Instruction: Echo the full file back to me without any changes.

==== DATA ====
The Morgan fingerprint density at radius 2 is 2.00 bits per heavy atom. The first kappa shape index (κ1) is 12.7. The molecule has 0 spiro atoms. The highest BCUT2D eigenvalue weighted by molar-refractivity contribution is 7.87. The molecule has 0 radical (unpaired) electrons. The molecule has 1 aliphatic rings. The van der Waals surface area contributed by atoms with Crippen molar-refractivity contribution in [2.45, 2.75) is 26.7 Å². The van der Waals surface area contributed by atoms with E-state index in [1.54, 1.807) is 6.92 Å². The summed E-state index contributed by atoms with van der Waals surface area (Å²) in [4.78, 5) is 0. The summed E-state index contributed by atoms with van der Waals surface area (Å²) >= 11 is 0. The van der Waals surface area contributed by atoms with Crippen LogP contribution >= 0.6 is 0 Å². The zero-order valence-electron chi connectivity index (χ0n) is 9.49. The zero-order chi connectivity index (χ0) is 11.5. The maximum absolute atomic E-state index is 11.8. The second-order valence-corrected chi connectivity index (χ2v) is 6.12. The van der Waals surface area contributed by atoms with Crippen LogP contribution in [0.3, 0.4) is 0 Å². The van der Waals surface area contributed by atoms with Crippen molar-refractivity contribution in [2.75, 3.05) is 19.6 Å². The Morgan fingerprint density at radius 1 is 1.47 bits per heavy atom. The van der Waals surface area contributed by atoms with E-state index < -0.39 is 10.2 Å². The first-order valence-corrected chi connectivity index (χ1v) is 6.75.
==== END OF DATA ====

The Morgan fingerprint density at radius 2 is 2.00 bits per heavy atom. The first kappa shape index (κ1) is 12.7. The molecule has 0 spiro atoms. The highest BCUT2D eigenvalue weighted by molar-refractivity contribution is 7.87. The molecule has 0 radical (unpaired) electrons. The molecule has 1 aliphatic rings. The van der Waals surface area contributed by atoms with Crippen molar-refractivity contribution in [2.45, 2.75) is 26.7 Å². The van der Waals surface area contributed by atoms with E-state index in [1.54, 1.807) is 6.92 Å². The summed E-state index contributed by atoms with van der Waals surface area (Å²) in [4.78, 5) is 0. The summed E-state index contributed by atoms with van der Waals surface area (Å²) >= 11 is 0. The van der Waals surface area contributed by atoms with Crippen LogP contribution >= 0.6 is 0 Å². The zero-order valence-electron chi connectivity index (χ0n) is 9.49. The zero-order chi connectivity index (χ0) is 11.5. The maximum absolute atomic E-state index is 11.8. The second-order valence-corrected chi connectivity index (χ2v) is 6.12. The van der Waals surface area contributed by atoms with Crippen LogP contribution in [0.3, 0.4) is 0 Å². The van der Waals surface area contributed by atoms with Crippen molar-refractivity contribution in [2.75, 3.05) is 19.6 Å². The Morgan fingerprint density at radius 1 is 1.47 bits per heavy atom. The van der Waals surface area contributed by atoms with E-state index < -0.39 is 10.2 Å². The first-order valence-corrected chi connectivity index (χ1v) is 6.75.